Tendinitis is inflammation of a tendon in the foot, such as the Achilles tendon, often due to an overuse injury. Pain, swelling, and tenderness of the affected tendon are common, and movement may be restricted. Treatment may include rest, ice, compression, and elevation (RICE), orthotics, and physical therapy, while we may also utilize anti-inflammatory medications or injections.
Complex Regional Pain Syndrome (CRPS)
CRPS is a chronic pain condition often triggered by trauma or surgery, resulting in disproportionate and lasting pain and inflammation. Severe, continuous pain, changes in skin color and temperature, and abnormal sweating characterize CRPS. Our podiatrists focus on pain management, physical therapy, and sympathetic nerve blocks in order to treat this painful condition.
Morton’s neuroma is a thickening of tissue around a nerve in the ball of the foot. Patients experience sharp, burning pain and/or the sensation that there’s a pebble or stone in their shoe. Conservative measures such as changing footwear, using orthotics, and having corticosteroid injections are common, while surgery may be considered in severe cases.
Plantar fasciitis is the inflammation of the plantar fascia, a band of tissue connecting the heel to the toes. This condition may cause heel pain, especially in the morning or after periods of inactivity. Treatment includes rest, stretching exercises, orthotics, and anti-inflammatory medications. Severe cases may require corticosteroid injections or surgical intervention.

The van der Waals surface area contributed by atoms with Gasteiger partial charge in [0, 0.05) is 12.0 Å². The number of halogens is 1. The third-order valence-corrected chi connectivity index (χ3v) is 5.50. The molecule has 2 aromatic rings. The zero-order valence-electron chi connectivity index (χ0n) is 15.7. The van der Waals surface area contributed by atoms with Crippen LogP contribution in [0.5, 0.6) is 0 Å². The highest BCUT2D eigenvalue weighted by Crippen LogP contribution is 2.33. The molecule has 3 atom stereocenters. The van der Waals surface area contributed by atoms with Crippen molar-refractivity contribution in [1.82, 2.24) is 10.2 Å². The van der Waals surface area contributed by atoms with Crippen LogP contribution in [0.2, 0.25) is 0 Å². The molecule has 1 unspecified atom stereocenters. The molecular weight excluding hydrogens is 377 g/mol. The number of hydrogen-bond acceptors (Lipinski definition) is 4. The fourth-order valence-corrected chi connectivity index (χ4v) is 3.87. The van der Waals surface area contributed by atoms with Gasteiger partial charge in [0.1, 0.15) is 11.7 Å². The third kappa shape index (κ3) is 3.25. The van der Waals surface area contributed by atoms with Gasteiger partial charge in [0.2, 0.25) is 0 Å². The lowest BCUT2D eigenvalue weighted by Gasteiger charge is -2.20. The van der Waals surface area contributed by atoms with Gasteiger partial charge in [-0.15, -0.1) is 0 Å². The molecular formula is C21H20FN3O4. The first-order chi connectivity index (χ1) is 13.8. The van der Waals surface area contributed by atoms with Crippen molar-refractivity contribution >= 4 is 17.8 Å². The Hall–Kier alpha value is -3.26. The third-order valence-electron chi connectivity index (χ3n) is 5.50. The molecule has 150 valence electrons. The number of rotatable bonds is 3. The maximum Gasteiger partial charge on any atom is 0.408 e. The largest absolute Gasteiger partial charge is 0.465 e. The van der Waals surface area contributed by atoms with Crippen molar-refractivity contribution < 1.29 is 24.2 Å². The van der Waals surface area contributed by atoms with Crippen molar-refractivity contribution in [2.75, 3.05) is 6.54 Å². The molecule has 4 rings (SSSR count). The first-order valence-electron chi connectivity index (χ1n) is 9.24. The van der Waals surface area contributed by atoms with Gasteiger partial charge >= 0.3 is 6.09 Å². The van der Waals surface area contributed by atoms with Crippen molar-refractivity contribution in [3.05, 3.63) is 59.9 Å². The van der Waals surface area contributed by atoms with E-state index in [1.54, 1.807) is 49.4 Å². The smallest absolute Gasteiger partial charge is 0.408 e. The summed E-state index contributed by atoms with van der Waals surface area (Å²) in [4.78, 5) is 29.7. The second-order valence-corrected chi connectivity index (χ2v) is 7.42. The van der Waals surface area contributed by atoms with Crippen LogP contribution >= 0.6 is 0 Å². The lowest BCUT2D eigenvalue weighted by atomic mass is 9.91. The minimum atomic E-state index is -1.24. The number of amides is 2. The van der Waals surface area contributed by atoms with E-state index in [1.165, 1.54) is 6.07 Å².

Tarsal Tunnel Syndrome
The foot version of carpal tunnel syndrome, this condition is the compression of the posterior tibial nerve within the tarsal tunnel. Patients may experience severe pain, burning, tingling, and numbness along the inner ankle and sole. Conservative measures that may provide relief involve rest, orthotics, and physical therapy. In severe cases, surgical decompression may be necessary.
No matter what causes your chronic foot pain or how minor or severe it seems, you don’t have to live with it another day. The podiatrists at Alliance Foot & Ankle Specialists have options to help relieve your pain.
Is Your Foot Pain Serious Enough to See a Podiatrist?
If your foot pain is in any way affecting the quality of your life, you should seek the help of a podiatrist. Maybe the pain is stopping you from engaging in your favorite hobby, preventing you from exercising, or just making it hard to do everyday tasks, such as taking a walk or cooking in your kitchen. Whatever your situation, there is zero reason to live with ongoing and persistent pain or discomfort.
At Alliance Foot & Ankle Specialists, we believe in healthy feet for life. At an initial consultation, one of our doctors will listen to your story and the symptoms you have, examine your feet, and order any tests that may help determine what’s causing your chronic pain. Once we have a diagnosis, treatment can begin to reduce pain, and your life can resume.